Nor do defendants make a persuasive case for preemption under the leading judicial decisions in the NLRA/LMRA context. Most such decisions involve attempts in state courts to assert claims based upon alleged conduct which would constitute a violation of NLRA section 7 or an unfair labor practice under NLRA section 8. The basic principles were spelled out in San Diego Unions v. Garmon, supra, 359 U.S. 236, 79 S.Ct. 773: “[C]ongress has entrusted administration of the labor policy for the Nation to a centralized administrative agency, armed with its own procedures, and equipped with its specialized knowledge and cumulative experience․ [¶] When the exercise of state power over a particular area of activity threatened interference with the clearly indicated policy of industrial relations, it has been judicially necessary to preclude the States from acting. [Fn. omitted.] However, due regard for the presuppositions of our embracing federal system, including the principle of diffusion of power not as a matter of doctrinaire localism but as a promoter of democracy, has required us not to find withdrawal from the States of power to regulate where the activity regulated was a merely peripheral concern of the Labor Management Relations Act. [Citation.] Or where the regulated conduct touched interests so deeply rooted in local feeling and responsibility that, in the absence of compelling congressional direction, we could not infer that Congress had deprived the States of the power to act. [Fn. omitted.] [¶] When it is clear or may fairly be assumed that the activities which a State purports to regulate are protected by § 7 ․, or constitute an unfair labor practice under § 8, due regard for the federal enactment requires that state jurisdiction must yield. To leave the States free to regulate conduct so plainly within the central aim of federal regulation involves too great a danger of conflict between power asserted by Congress and requirements imposed by state law․ [¶]․ When an activity is arguably subject to § 7 or § 8 of the Act, the States as well as the federal courts must defer to the exclusive competence of the National Labor Relations Board if the danger of state interference with national policy is to be averted.” (359 U.S. at pp. 242–245, 79 S.Ct. at pp. 778–780.)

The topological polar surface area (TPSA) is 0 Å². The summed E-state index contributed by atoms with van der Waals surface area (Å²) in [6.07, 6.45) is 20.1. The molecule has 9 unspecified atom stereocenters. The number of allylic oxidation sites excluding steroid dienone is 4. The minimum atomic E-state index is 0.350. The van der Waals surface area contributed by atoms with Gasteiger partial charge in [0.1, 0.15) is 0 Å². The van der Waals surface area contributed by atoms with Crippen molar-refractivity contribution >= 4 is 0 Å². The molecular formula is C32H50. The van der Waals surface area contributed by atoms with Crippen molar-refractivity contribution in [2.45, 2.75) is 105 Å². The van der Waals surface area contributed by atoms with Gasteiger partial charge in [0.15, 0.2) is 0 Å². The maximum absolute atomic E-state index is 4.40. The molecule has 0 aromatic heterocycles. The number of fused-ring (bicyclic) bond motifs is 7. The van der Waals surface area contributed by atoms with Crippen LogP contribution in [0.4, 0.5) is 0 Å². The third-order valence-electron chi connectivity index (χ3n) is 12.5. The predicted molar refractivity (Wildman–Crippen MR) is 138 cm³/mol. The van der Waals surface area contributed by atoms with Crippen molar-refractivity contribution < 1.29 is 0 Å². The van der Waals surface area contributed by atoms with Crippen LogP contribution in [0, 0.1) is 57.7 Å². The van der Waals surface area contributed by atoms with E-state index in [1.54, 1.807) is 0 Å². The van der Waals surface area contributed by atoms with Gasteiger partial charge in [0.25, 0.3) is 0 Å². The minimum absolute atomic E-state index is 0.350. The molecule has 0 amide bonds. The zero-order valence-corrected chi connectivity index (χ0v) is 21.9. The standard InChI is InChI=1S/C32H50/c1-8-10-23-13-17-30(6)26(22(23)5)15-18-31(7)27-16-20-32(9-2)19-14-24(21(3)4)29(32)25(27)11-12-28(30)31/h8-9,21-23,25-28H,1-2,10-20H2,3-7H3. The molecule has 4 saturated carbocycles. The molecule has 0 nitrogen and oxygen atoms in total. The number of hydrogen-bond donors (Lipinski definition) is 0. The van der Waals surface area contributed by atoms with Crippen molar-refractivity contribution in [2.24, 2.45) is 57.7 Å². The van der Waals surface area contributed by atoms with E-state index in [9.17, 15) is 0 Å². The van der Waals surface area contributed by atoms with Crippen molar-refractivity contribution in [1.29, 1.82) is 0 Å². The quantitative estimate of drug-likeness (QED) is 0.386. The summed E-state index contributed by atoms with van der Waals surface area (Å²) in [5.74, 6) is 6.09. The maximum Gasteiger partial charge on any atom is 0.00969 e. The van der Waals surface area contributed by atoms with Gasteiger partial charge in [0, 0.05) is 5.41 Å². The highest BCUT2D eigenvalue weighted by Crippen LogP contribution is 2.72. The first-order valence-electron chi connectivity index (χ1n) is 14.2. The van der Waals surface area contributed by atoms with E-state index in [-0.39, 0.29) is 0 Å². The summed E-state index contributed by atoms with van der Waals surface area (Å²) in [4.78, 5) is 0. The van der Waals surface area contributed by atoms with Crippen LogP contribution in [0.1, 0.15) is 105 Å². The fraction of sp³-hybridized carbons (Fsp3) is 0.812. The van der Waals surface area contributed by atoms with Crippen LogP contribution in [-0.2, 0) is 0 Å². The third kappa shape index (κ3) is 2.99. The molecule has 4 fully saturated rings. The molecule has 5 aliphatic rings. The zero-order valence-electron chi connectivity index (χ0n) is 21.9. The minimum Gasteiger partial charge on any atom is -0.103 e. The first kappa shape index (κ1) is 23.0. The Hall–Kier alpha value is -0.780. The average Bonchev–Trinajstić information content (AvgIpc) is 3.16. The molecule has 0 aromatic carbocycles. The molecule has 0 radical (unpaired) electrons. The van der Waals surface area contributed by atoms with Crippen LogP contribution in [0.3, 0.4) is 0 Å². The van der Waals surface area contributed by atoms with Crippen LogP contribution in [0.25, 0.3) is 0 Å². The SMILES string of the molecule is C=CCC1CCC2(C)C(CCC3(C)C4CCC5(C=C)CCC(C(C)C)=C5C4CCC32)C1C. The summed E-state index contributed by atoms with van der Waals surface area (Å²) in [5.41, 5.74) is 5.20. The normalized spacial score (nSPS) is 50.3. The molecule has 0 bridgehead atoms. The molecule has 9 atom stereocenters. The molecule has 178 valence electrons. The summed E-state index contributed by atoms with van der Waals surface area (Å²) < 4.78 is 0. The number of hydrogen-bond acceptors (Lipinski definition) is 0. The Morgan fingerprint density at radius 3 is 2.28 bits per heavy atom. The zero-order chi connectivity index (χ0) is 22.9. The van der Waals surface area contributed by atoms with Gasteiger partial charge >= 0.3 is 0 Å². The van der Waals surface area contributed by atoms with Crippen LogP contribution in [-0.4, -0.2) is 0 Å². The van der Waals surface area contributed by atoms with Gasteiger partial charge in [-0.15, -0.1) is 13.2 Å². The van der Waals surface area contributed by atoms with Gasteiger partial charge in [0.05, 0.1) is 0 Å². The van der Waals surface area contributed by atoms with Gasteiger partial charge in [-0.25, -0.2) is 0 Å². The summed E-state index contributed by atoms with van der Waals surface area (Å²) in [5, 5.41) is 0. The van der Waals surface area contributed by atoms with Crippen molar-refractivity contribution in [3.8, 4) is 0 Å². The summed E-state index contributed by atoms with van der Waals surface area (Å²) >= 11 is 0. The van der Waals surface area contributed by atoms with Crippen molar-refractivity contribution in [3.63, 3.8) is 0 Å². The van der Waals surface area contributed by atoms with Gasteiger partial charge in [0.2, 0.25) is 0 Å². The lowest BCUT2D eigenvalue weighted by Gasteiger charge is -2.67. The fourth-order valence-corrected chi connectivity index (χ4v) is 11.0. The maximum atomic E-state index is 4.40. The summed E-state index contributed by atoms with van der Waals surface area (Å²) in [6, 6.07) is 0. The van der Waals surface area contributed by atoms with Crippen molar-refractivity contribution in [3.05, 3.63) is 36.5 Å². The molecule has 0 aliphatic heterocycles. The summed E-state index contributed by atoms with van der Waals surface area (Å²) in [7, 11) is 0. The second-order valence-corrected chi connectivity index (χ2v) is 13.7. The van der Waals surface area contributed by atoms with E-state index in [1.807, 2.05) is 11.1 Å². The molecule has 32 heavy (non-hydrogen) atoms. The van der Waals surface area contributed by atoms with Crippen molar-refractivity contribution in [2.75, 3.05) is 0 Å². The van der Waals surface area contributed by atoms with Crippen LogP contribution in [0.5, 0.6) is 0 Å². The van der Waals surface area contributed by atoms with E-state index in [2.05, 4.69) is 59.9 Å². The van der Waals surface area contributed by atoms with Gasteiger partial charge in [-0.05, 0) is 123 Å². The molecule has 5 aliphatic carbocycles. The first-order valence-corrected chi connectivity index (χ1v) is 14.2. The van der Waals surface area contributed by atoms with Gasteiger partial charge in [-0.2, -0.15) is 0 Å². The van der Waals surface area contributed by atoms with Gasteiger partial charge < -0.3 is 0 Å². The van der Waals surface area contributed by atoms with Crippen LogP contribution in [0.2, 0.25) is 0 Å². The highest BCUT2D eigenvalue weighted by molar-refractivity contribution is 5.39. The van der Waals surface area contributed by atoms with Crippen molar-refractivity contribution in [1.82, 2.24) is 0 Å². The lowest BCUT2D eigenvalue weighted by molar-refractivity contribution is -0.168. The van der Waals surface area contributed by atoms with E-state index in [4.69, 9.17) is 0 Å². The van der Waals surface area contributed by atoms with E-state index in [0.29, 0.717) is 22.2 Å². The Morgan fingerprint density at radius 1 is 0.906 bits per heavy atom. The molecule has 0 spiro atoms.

The limits of Garmon 's preemption rule were further explored in Farmer v. Carpenters (1977) 430 U.S. 290, 97 S.Ct. 1056, 51 L.Ed.2d 338. Farmer's decedent, Hill, had been an officer of the carpenters' union local. He sued the union on various theories including intentional infliction of emotional distress. The California superior court permitted the emotional distress count to go to the jury, which awarded actual and punitive damages. A Court of Appeal reversed on the ground of preemption, holding “that the state courts had no jurisdiction over the complaint since the ‘crux’ of the action concerned employment relations and involved conduct arguably subject to the jurisdiction of the National Labor Relations Board.” (430 U.S. at p. 295, 97 S.Ct. at p. 1060.) The California Supreme Court denied hearing, but the United States Supreme Court granted certiorari, vacated the judgment, and remanded, concluding in relevant part that Hill's claim was not preempted. The United States Supreme Court reiterated Garmon's qualifications to the preemption rule for matters of “merely peripheral concern” and matters sufficiently “deeply rooted in local feeling” and added that “[w]e also have refused to apply the pre-emption doctrine ‘where the particular rule of law sought to be invoked before another tribunal is so structured and administered that, in virtually all instances, it is safe to presume that judicial supervision will not disserve the interests promoted by the federal labor statutes.’ [Citations.]” (430 U.S. at pp. 296–297, 97 S.Ct. at pp. 1061–1062.)